Licensing Expo – Out of the Desert
We are bouncing around at 39,0000 feet as our plane scoots around some weather after having finished another Licensing Expo in Las Vegas (used to only be the Licensing Show…we’ve been upgraded to Expo now…). We’re happy to leave the desert behind us – get me some humidity, please! All in all, not a bad show but definitely not a record setting event. We had a very good first day, an OK second day and the third – well, we could have slept in and hit the pool instead. It was a bit of a reversal of the usual pattern, traditionally the first morning has been quiet while everyone checked out the spectacular booths offerings of the big exhibitors, but this year it started off with a bang.
Overall, traffic did seem to be down although it is always hard to accurately judge from what we see in our little section, and I have not heard any of the official reports yet. (Hmmm, do official attendance numbers ever show a decline?) We had some pretty good meetings from both appointments and walk-bys, and will certainly see results from them, but definitely would have liked more. One problem we have had at this show for the last oh, ten years or so, is that the Art and Design section is usually placed in the worst location possible, and when it appears that may not be the case they will move us just to make sure. Unfortunately art is the small fish in the big licensing pond, and the reality is that the majority of the attendees have no interest in our section. It’s frustrating but all we can do is make the best of it.
The art on the floor was good this year, only a couple of obvious clunkers, and I think most of the exhibitors did OK and at least a few had really good shows. There was a lot of concept and character based work, which is good because that is more appropriate for this venue rather than other shows like Surtex. As I have said before, my opinion is that Licensing is not a show for an inexperienced artist, particularly if you are a pattern based surface designer or you work in single designs and associated collections. It’s a show about big ideas.
There were a few artists and IP owners walking the show looking for information (the work we saw ranged from bad to wow), and a fair number of agents, some of whom used to exhibit but now are “freelancing” it and hoping to meet with the attendees coming to our section. Not as many as Surtex, but it’s even more difficult to justify at this show since virtually 100% of the exhibitors are licensors. (Unless you are doing some consulting work but I can assure you most of these are not.)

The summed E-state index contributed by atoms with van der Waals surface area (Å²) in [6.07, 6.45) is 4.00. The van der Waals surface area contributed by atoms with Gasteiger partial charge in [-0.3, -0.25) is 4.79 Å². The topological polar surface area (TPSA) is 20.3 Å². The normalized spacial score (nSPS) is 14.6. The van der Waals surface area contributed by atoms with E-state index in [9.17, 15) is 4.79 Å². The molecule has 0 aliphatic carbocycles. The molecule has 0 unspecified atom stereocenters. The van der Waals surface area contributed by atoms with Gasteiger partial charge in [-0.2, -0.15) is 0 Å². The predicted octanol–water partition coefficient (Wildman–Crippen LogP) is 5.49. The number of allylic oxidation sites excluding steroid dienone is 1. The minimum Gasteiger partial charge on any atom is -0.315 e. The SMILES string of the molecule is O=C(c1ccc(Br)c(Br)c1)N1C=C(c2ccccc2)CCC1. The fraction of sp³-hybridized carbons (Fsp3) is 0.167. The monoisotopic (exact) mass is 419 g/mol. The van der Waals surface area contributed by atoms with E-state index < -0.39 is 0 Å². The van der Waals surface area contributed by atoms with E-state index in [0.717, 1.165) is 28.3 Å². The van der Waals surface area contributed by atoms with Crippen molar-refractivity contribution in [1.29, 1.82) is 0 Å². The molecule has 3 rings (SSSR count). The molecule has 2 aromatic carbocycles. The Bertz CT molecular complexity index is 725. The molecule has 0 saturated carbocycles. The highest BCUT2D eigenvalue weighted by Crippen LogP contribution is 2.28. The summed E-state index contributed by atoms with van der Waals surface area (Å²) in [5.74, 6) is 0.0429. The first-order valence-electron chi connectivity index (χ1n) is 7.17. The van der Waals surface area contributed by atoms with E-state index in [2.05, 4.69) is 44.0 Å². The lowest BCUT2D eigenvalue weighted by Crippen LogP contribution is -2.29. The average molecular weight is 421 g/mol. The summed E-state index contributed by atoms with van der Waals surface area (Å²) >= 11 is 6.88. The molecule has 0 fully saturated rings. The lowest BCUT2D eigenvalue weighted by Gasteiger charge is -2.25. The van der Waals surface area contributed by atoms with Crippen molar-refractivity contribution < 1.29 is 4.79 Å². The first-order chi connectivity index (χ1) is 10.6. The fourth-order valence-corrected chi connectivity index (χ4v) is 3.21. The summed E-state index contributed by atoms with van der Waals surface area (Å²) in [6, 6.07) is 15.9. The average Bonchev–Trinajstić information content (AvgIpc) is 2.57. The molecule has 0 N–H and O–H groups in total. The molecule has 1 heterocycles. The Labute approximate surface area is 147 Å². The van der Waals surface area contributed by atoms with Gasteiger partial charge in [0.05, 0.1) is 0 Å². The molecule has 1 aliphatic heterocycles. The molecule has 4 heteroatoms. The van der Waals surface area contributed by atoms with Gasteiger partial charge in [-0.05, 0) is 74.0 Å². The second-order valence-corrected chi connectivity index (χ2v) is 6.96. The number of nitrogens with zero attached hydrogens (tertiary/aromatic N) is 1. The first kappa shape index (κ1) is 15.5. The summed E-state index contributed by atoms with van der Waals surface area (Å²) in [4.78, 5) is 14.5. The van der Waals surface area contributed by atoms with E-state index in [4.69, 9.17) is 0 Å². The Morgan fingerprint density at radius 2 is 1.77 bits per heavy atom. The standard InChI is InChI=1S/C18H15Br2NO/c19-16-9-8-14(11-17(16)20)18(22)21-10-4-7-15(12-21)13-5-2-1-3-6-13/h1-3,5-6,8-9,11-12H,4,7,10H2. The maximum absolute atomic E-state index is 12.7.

And then there were the pictures – not those being displayed but those being taken. The show had No Photography signs up but the camera in all its forms is now ubiquitous in our world, and everywhere you looked someone was taking a shot. Phones, I-pads, big and small digitals, they were everywhere. One girl walked right up and shot our booth while we were in a meeting and then hurried away – I chased her down and had her delete it but could see she had a camera full of booth images. I think by the end of the show most everybody had surrendered and pretty much ignored it. (Although we did hear that Disney made the attendees at their early unveiling put all their devices into sealed envelopes – but they can do that ‘cause they’re Disney…)
Just one more sign that we are making our way in a new world out there.
Great recap! I’m writing mine right now, too. It was wonderful to meet you and Ronnie in person. I really enjoy reading your blog, and now that we’ve met I will enjoy that much more.
Now, let’s see what new deals we get out of this Licensing Expo!
I agree, great recap Jim. It was great to meet both you and Ronnie at your booth. As one of the many artists you may have met, seen, or schoo’d off from your booth, I appreciate you taking the time to meet with me and give me some invaluable critique and advice about licensing as a whole. You’ll definitely be hearing from me soon, hopefully with a properly formatted group of images for you to peruse.
I always appreciate your frank reviews of the shows. I’ll be sharing this with the @artoflicenisng group on Twitter so others can benefit as well. Take care!
Hi, Jim: You hit the nail on the head as far as I could see from my vantage point of “walking” the show. I also saw the woman shooting photos of each booth in your zone and tracked her down to tell her it was – in the minimum – overtly rude. PS: Thanks for the encouraging smile (and for whispering, “cute idea”) at the quick glimpse of my artwork. I will follow up and hope to get an even bigger smile.